Neoliberalism and the Cult of the Market

I am entitling this post “Neoliberalism” even though what happened in this period was much more than the development of neoliberalism (also known as market fundamentalism) in the world, but that by itself is more than enough.  As we’ve seen  before at times of midpoint configuration between the three outer planets, things change in such a  drastic way that it is hard   to remember what life was like before that time.  One could call it a “phase change” in society, a watershed moment, or a Zeitgeist (German for spirit of the time) change.

First we should define neoliberalism. My favorite definition, which I coined myself, is Market Über Alles,  the market above all.  Thus the demands of the market supersede anything else:  We must lower the taxes on markets and those who run them, privatize everything, the government can not do anything right, regulation of markets (by the government) is bad so we must reduce regulation.  These policies have been ascendant since this time; for another look at this phenomena see Merchant, Soldier, Sage:   A History  of the World in Three Castes  by David Priestland.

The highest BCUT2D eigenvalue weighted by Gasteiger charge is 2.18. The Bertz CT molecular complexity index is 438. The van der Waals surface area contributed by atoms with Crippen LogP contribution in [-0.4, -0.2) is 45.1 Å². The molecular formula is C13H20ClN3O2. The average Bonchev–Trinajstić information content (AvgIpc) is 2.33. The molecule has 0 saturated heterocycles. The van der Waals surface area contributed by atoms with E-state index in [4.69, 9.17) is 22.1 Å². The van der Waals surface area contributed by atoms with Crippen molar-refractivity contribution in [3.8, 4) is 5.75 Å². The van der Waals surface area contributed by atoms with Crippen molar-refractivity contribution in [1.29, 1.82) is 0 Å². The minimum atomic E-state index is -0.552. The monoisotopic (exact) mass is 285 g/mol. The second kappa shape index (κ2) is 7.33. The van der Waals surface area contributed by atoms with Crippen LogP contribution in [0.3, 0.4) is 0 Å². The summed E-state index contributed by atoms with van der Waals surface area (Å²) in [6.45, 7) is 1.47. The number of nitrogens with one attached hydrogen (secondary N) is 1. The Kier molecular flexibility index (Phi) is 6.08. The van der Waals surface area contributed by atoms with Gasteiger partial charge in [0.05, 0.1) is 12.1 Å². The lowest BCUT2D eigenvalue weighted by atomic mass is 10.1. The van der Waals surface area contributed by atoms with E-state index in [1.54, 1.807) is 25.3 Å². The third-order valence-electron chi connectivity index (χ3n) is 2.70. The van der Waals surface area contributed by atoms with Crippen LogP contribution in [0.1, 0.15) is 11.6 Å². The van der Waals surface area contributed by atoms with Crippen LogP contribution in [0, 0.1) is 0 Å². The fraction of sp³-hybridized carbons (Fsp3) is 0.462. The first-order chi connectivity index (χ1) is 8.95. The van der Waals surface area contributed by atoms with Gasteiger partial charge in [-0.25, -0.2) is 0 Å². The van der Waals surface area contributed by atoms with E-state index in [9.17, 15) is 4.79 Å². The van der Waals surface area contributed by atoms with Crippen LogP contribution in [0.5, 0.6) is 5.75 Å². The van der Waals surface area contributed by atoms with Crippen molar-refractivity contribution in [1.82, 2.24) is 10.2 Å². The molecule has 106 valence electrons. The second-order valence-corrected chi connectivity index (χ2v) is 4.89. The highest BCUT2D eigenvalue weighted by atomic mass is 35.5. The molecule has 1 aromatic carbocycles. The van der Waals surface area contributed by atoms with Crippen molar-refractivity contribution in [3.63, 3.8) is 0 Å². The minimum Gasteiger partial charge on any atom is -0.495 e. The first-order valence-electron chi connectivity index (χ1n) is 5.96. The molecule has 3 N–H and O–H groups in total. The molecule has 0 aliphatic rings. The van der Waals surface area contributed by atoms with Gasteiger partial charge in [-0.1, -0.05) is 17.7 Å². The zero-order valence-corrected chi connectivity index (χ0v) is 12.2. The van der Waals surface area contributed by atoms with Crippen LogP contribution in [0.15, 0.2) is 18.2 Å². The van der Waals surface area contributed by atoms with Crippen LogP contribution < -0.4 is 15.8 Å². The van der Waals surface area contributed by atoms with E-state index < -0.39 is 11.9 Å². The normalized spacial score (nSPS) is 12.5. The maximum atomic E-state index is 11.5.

Neoliberalism: Uranus at the midpoint of Neptune and Pluto

We can see signs of this all around, and it is increasing: privatize the Post Office  (it was partially privatized long ago),  replace public schools with charter (ie., private) schools, replace the government-run military with private contractors, what use to be called in a simpler time mercenaries.  Let the water  system be run by private contractors.  Replace  government-run prisons with private prisons.  How about private roads and bridges?  And don’t forget medicine; trust the (private) insurance companies to provide you with health care.